Twitpic O’ the Day: If You’re Not Helping, You’re Hurting

If you're not helping, you're hurting

If you’re not helping, you’re hurting

This post was inspired by a rather heated (40 or so comments) discussion on Facebook about whether misogyny within the ranks is holding back the Occupy movement. Make no mistake: it is. If you chart the flamewars on FB alone, the male individuals against female individuals flamewars are running about double the rate of the male on male flamewars, and this is AFTER the most sensitive women left the group altogether. This came as a huge, and saddening, surprise to me; I was raised in the era of Equality, when fighting for the rights of women was as accepted as fighting for the rights of black people or the handicapped. Apparently, when we were resting on our laurels and telling ourselves we’d come a long way, baby, things slipped backwards.

But silence is a form of collusion, as this image from AnonCircle points out, and it’s time to speak out.

One of the most telling signs of the backsliding: despite that thread being prominently featured in my friends’ news feeds and in various Occupy Vancouver Facebook groups and pages, I was the only woman who commented on it publicly. In a depressing version of “the lurkers are with me” I received many private messages of hearty support from women.

I, naturally, challenged them.

“If you think that, why do you not post it? Why are you telling ME that women deserve equal respect? I already know this.”

“Because I wanted you to know I support you.”

“Then support me. Take my left flank. POST.”

Result: one comment. One is an infinite times greater than zero, so I’m counting this as progress. Courage and support are not courage or support if they melt away like a vampire in daylight.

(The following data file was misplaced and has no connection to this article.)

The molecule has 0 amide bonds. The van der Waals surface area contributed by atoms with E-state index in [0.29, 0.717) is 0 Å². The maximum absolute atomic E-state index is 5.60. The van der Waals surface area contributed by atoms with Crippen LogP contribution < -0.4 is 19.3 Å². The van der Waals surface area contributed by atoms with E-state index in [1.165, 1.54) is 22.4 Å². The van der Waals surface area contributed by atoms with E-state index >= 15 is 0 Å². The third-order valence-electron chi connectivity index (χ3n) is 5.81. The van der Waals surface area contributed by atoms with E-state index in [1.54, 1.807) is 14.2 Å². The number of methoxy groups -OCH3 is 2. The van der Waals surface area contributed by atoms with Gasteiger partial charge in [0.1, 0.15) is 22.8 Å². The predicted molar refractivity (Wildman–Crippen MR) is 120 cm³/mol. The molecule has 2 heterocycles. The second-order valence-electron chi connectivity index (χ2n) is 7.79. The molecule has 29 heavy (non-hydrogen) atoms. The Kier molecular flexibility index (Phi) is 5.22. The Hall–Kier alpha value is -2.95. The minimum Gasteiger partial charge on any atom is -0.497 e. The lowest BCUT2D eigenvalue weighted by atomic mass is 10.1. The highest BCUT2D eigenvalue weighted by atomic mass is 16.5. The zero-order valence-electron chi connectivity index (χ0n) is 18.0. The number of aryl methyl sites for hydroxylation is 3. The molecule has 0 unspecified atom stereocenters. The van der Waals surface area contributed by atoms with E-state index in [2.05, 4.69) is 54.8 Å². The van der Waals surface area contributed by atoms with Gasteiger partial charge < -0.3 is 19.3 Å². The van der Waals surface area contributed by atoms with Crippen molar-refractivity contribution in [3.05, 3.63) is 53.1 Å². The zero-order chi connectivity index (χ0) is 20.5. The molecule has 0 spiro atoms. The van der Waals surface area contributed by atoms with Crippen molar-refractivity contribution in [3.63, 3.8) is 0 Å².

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8 thoughts on “Twitpic O’ the Day: If You’re Not Helping, You’re Hurting

  1. Pingback: Afternoon Links: Taylor Swift Donates $4 Million to Country Hall of Fame

  2. I haven’t seen the flamewars you refer to (The “discussion on Facebook” link goes nowhere.), but you’ve heard the saying, “Please don’t feed the troll.”? It could be that people suspect that those on the other side of the discussion are not sincere, and thus not worthy of a reply.

  3. No, they don’t. They know these people are sincere (the link goes “nowhere” only because you’re not FB friends with me). They’re just afraid of drawing fire.

  4. I left FB some time back. Apart from anything else, whenever I posted blog links, people would read my blogs and then comment on FB. Which wasn’t the intention.

    There are some good feminist networks and reasonable people on FB but the amount of trivia on there is mind-numbing.

    I have no idea why women are afraid to speak out. Ooops, correction, yes I do. I have no idea why they are afraid to change their attitude and values.

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